Disappearance of the Paperboy
Do you still receive a newspaper? If you do, and you’re up early enough to witness the delivery, you will find it is no longer delivered by a child on a bicycle.
The decline of the paperboy and the vocal street corner vendor follows the decline of circulation and the growth of suburban sprawl. In most cities you no longer see teenagers on bicycles at 4am flinging copies of the local post, nor will you see them on the street collecting quarters at busy intersections.
According to Time Magazine, 70% of papers were delivered by paperboys in 1990. The number fell to 13% by 2008.
Since the turn of the century, guys in minivans have been neatly placing newspapers in designated delivery boxes, and street salesmen have been replaced by strategically placed vending machines and stands.
I had a friend in middle school who delivered papers at 4am. The town (Spokane, Washington) was laid out in a grid, making it easy to move from street to street without having to cycle up and down a main drag to enter each subdivision. He always looked exhausted by 11am, but it was honest work that established an adult work routine at a young age.
Recently developed suburban neighborhoods place communities inside of association-managed enclaves with one or two main entrances, essentially a town within a town. Some larger neighborhoods even have their own gas stations and cafes. A wide main drag, often as wide as four lanes, strings these subdivisions together.
Below is a map of the west side of my town, Chesterfield, Missouri, an affluent suburb a half hour west of St Louis with large homes separated into distinct subdivisions. The curvature of a suburban street is intended to create a feeling of space, to aesthetically distinguish the green suburban environment from tight-grid city layouts.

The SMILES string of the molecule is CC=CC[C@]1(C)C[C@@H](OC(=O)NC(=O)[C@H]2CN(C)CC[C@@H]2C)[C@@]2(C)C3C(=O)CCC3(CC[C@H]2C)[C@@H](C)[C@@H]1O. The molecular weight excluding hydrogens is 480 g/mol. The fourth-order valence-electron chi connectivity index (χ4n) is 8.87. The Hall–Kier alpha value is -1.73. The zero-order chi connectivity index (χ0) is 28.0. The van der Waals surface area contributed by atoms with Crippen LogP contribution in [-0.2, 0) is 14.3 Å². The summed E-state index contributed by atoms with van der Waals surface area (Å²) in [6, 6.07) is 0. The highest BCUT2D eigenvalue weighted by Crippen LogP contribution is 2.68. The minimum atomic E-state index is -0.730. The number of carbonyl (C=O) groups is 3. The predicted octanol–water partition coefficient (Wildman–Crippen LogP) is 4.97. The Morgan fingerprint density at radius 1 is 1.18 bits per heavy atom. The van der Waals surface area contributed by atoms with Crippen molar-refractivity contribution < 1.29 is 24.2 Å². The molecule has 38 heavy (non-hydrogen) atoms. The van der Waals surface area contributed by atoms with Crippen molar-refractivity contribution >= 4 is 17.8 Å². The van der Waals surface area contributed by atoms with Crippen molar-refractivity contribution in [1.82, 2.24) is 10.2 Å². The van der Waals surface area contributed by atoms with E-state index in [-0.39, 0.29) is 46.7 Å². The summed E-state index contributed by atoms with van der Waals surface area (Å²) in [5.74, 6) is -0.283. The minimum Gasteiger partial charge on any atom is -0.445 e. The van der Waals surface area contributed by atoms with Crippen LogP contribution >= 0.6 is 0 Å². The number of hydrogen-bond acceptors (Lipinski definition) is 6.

If a paperboy headed west down Wild Horse Creek Road, the main road at the top of the map marked in yellow, and had four customers, numbered above in light blue, he would find himself cycling ten miles attempting to cover an area only three miles wide. At a normal average cycling speed of 10mph (its a very hilly area), it would take nearly an hour to serve only four customers, requiring him to work well into lunch time to serve every subscriber.
With minimum wage and no fuel costs involved, paperboys have always been cost-efficient, but the configuration of modern upscale neighborhoods has rendered them time-inefficient.
In addition, long suburban avenues tend to have few crosswalks, stoplights, or any safe places for cyclists to ride or cross, posing a real danger to kids and teenagers moving around in the darkness before sunrise.
For motorists, layouts like the one above have a tendency to turn main drags into clogged arteries at rush hour, with cars funneling into primary roads, then funneling into the highway where they begin their crawl across town. However, unlike city streets, the traffic congestion tends to be limited only to main roads, leaving neighborhood interiors and cul de sacs quiet, much quieter than they would be in a city with standard blocks open to cars, delivery trucks, and buses. This configuration appeals strongly to parents of young children.
One could reasonably argue that newspaper delivery by minivan is environmentally unfriendly, inefficient, and expensive due to the rising cost of fuel. Its a moot point, however, as circulation continues to decline, replaced by news delivered on tablets and PCs.
Source: Audit Bureau of Circulations, theawl.com
Electrons are practically free, requiring no lumber, pulp, bicycles, or vans to share information. It seems odd then that Democrats in congress are so interested in using taxpayer dollars to save America’s newspapers.
Change is a good thing. Embrace it.